without as much as one bid for freedom. She felt that once Mrs.
Vandemeyer gave them the slip, the last hope of finding Tommy
would be gone.

Tuppence was quick in her mental processes. All these
reflections passed through her mind in a flash, and she saw where
a chance, a very problematical chance, lay, and she determined to
risk all in one supreme effort.

Accordingly, she lurched suddenly off the bed and fell on her
knees before Mrs. Vandemeyer, clutching her skirts frantically.

"I don't believe it," she moaned. "It's poison--I know it's
poison. Oh, don't make me drink it"--her voice rose to a
shriek--"don't make me drink it!"

Mrs. Vandemeyer, glass in hand, looked down with a curling lip at
this sudden collapse.

"Get up, you little idiot! Don't go on drivelling there. How you
ever had the nerve to play your part as you did I can't think."
She stamped her foot. "Get up, I say."

But Tuppence continued to cling and sob, interjecting her sobs
with incoherent appeals for mercy. Every minute gained was to
the good. Moreover, as she grovelled, she moved imperceptibly
nearer to her objective.

Mrs. Vandemeyer gave a sharp impatient exclamation, and jerked
the girl to her knees.

"Drink it at once!" Imperiously she pressed the glass to the
girl's lips.

Tuppence gave one last despairing moan.

"You swear it won't hurt me?" she temporized.

"Of course it won't hurt you. Don't be a fool."

"Will you swear it?"

"Yes, yes," said the other impatiently. "I swear it."

Tuppence raised a trembling left hand to the glass.

"Very well." Her mouth opened meekly.

Mrs. Vandemeyer gave a sigh of relief, off her guard for the
moment. Then, quick as a flash, Tuppence jerked the glass upward
as hard as she could. The fluid in it splashed into Mrs.
Vandemeyer's face, and during her momentary gasp, Tuppence's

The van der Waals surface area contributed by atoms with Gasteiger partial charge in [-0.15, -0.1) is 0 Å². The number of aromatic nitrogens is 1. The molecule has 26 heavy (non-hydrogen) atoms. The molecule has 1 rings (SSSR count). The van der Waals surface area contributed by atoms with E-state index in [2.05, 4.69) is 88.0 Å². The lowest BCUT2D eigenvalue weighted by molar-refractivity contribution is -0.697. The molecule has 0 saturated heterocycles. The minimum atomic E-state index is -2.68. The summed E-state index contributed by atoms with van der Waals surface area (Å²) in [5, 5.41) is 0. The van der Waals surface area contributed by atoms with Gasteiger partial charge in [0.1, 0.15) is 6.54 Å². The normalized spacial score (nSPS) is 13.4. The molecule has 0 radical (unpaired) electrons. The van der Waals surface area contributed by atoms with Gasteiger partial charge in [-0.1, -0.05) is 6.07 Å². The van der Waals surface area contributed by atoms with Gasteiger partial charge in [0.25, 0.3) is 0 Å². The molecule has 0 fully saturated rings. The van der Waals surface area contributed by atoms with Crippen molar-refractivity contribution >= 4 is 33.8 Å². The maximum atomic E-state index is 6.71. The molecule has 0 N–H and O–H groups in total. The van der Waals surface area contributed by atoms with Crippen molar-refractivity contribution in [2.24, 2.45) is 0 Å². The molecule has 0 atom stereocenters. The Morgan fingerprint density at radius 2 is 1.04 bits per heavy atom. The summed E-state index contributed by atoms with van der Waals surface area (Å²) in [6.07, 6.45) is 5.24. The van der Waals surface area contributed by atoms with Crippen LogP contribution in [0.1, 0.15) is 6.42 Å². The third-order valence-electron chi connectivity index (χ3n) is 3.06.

right hand shot out and grasped the revolver where it lay on the
edge of the washstand. The next moment she had sprung back a
pace, and the revolver pointed straight at Mrs. Vandemeyer's
heart, with no unsteadiness in the hand that held it.

In the moment of victory, Tuppence betrayed a somewhat
unsportsmanlike triumph.

"Now who's on top and who's underneath?" she crowed.

The other's face was convulsed with rage. For a minute Tuppence
thought she was going to spring upon her, which would have placed
the girl in an unpleasant dilemma, since she meant to draw the
line at actually letting off the revolver. However, with an
effort Mrs. Vandemeyer controlled herself, and at last a slow
evil smile crept over her face.

"Not a fool, then, after all! You did that well, girl. But you
shall pay for it--oh, yes, you shall pay for it! I have a long

"I'm surprised you should have been gulfed so easily," said
Tuppence scornfully. "Did you really think I was the kind of
girl to roll about on the floor and whine for mercy?"

"You may do--some day!" said the other significantly.

The cold malignity of her manner sent an unpleasant chill down
Tuppence's spine, but she was not going to give in to it.

"Supposing we sit down," she said pleasantly. "Our present
attitude is a little melodramatic. No--not on the bed. Draw a
chair up to the table, that's right. Now I'll sit opposite you
with the revolver in front of me--just in case of accidents.
Splendid. Now, let's talk."

"What about?" said Mrs. Vandemeyer sullenly.

Tuppence eyed her thoughtfully for a minute. She was remembering
several things. Boris's words, "I believe you would sell--us!"
and her answer, "The price would have to be enormous," given
lightly, it was true, yet might not there be a substratum of
truth in it? Long ago, had not Whittington asked: "Who's been
blabbing? Rita?" Would Rita Vandemeyer prove to be the weak
spot in the armour of Mr. Brown?

Keeping her eyes fixed steadily on the other's face, Tuppence
replied quietly: